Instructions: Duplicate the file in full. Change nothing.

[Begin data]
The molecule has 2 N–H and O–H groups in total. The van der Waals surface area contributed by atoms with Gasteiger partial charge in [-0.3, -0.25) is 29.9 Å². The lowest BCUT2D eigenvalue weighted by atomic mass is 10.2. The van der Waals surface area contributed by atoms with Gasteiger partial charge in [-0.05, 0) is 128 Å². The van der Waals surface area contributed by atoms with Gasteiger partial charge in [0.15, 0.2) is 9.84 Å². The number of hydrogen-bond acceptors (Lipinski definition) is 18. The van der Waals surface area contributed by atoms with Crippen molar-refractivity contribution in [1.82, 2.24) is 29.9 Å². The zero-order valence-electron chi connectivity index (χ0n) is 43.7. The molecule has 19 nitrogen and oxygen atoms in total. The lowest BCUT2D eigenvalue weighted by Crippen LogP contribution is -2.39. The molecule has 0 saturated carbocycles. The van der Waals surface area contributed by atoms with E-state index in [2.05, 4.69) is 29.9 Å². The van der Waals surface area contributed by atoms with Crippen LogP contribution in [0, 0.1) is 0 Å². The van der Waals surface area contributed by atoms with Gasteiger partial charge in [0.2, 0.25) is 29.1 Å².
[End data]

The molecule has 2 N–H and O–H groups in total. The van der Waals surface area contributed by atoms with Gasteiger partial charge in [-0.3, -0.25) is 29.9 Å². The lowest BCUT2D eigenvalue weighted by atomic mass is 10.2. The van der Waals surface area contributed by atoms with Gasteiger partial charge in [-0.05, 0) is 128 Å². The van der Waals surface area contributed by atoms with Gasteiger partial charge in [0.15, 0.2) is 9.84 Å². The number of hydrogen-bond acceptors (Lipinski definition) is 18. The van der Waals surface area contributed by atoms with Crippen molar-refractivity contribution in [1.82, 2.24) is 29.9 Å². The zero-order valence-electron chi connectivity index (χ0n) is 43.7. The molecule has 19 nitrogen and oxygen atoms in total. The lowest BCUT2D eigenvalue weighted by Crippen LogP contribution is -2.39. The molecule has 0 saturated carbocycles. The van der Waals surface area contributed by atoms with E-state index in [2.05, 4.69) is 29.9 Å². The van der Waals surface area contributed by atoms with Crippen LogP contribution in [0, 0.1) is 0 Å². The van der Waals surface area contributed by atoms with Gasteiger partial charge in [0.2, 0.25) is 29.1 Å².